How we can repair the labor market, in one chart

Graph showing percentage of population in labor force.
(Image credit: Labor Department via Atlanta Fed/Courtesy Wall Street Journal)

One big question mark in the recovery from the Great Recession is people who are out of the labor force entirely — they're not employed and they're not looking for work. They've been growing as a portion of the American population since the late 1990s, and spiked after the Great Recession. So everyone's wondering if this shift is permanent, or if a lot of these people can be brought back in.

A new analysis by The Wall Street Journal suggests a fair number of them can.

(Graph courtesy of The Wall Street Journal)

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A lot of people dropped out of the labor force either by staying in school or by retiring early. Neither solution is great: more education comes with more student debt, and early retirement means reduced benefits. But they may be the best option for people when jobs are scarce. Obviously, we may run out of time to get early retirees back into the labor market. But a lot of people in school can obviously be brought back in, if we get job growth going again.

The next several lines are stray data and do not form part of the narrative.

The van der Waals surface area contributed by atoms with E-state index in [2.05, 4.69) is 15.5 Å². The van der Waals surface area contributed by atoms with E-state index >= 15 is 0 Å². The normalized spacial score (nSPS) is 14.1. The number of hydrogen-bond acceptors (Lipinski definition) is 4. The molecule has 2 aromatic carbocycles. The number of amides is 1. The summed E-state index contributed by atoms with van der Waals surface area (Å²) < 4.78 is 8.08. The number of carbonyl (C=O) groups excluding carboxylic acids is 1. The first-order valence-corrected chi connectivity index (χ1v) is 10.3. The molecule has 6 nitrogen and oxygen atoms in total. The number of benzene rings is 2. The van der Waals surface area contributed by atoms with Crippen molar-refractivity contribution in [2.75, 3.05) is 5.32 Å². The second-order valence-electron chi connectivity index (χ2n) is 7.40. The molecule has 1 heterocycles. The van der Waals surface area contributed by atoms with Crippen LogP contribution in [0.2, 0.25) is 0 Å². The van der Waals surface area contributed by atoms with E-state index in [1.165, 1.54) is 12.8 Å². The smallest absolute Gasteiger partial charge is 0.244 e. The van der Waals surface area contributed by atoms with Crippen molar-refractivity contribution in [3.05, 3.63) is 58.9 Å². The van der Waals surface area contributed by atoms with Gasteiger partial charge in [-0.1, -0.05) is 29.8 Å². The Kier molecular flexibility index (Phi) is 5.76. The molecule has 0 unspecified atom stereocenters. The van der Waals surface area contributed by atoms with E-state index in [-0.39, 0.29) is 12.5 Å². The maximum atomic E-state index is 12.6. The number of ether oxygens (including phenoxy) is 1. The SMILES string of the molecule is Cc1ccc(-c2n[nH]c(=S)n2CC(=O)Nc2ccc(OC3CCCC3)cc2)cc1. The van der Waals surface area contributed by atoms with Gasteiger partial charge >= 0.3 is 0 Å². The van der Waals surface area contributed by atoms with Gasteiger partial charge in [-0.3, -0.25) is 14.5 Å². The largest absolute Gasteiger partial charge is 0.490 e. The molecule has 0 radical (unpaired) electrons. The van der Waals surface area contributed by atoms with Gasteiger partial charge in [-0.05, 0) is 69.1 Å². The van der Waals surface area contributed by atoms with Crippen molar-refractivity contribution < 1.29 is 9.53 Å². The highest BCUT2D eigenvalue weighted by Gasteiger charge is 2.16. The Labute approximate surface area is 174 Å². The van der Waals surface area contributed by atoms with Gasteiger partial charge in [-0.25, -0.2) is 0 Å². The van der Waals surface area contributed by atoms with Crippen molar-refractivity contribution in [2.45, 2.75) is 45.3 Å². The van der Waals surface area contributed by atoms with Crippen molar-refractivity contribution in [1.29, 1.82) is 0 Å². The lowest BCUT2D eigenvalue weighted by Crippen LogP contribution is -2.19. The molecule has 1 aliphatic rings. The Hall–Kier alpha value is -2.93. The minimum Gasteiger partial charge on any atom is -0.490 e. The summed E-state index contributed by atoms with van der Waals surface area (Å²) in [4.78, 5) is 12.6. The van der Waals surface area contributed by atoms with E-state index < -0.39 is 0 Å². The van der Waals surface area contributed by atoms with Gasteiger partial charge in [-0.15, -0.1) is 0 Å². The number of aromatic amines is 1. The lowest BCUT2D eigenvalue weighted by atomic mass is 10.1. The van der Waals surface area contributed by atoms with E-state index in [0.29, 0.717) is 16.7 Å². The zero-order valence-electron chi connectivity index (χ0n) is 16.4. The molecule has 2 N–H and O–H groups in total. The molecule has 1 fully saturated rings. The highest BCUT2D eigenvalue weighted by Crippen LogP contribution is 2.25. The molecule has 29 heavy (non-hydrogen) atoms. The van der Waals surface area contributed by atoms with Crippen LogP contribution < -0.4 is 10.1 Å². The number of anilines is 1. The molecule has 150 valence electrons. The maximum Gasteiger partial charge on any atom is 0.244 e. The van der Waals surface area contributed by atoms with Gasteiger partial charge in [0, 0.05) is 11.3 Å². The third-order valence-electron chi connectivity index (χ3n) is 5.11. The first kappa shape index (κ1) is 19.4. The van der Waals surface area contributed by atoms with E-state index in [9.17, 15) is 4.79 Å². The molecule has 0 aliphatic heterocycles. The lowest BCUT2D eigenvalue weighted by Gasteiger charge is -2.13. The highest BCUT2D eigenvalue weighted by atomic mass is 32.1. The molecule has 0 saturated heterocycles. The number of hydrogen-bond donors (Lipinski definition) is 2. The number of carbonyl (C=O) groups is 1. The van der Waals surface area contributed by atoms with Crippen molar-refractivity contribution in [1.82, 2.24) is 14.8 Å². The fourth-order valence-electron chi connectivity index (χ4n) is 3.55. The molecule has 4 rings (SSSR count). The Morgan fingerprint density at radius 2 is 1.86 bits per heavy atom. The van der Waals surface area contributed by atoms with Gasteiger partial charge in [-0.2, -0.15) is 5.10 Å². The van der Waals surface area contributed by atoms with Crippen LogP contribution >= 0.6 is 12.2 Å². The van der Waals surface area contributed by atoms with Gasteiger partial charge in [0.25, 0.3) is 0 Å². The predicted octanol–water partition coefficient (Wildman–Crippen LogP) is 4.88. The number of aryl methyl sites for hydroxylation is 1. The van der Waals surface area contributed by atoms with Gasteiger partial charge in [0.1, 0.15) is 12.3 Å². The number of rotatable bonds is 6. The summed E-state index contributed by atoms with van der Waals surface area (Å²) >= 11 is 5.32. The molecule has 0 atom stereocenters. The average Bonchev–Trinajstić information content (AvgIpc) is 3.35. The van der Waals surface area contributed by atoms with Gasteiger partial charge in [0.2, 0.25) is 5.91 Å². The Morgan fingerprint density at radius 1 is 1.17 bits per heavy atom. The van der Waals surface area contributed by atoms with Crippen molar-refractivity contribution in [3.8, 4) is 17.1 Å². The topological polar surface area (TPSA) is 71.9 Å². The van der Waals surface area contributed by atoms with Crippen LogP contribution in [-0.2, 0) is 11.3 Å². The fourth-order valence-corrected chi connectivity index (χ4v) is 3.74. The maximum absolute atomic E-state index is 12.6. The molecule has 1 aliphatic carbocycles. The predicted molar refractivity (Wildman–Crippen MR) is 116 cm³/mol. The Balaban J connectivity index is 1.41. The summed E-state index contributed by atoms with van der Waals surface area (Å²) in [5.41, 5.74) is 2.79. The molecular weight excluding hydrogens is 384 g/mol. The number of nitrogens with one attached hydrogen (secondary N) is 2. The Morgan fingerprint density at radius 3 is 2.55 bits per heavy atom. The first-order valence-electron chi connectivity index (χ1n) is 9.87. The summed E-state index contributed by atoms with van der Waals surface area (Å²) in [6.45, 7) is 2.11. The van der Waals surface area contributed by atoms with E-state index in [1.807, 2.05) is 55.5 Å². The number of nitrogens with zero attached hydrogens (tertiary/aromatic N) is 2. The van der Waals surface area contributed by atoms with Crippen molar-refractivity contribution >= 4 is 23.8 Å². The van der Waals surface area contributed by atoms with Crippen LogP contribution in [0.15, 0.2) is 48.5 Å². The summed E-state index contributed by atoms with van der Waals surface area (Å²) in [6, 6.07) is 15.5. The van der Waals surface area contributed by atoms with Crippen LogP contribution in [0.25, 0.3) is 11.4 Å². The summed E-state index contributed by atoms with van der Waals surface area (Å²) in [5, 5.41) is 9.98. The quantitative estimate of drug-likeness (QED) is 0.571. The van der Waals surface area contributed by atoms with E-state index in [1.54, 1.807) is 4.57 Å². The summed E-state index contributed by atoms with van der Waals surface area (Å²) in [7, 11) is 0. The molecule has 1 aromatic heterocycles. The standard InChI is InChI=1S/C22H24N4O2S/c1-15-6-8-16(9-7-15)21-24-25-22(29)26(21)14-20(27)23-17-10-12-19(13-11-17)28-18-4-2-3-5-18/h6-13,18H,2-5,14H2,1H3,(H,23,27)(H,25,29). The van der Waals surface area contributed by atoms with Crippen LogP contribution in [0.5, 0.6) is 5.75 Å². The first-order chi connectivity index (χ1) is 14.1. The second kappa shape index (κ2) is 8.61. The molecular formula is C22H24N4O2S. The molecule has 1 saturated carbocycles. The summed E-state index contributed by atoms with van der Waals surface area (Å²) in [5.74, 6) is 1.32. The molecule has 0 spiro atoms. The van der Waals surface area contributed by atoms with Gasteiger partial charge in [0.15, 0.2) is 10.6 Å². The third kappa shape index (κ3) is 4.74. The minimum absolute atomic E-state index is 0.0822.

Another big story here is the rise of disability as a form of early retirement (in light blue). There's a fair amount of evidence disability benefits have risen to offset the decay of workers' compensation programs. But disability itself is also relative: If you've injured your back and can't do manual labor, but a lackluster economy means there are no desk jobs in your community, or it's too late for you to acquire the skills for a desk job, then you're disabled for all intents and purposes. So this category is at least somewhat amenable to more robust job growth as well.

In short, with the right macroeconomic policies to restore job growth and full employment, there's every reason to think labor force participation can be brought back up.

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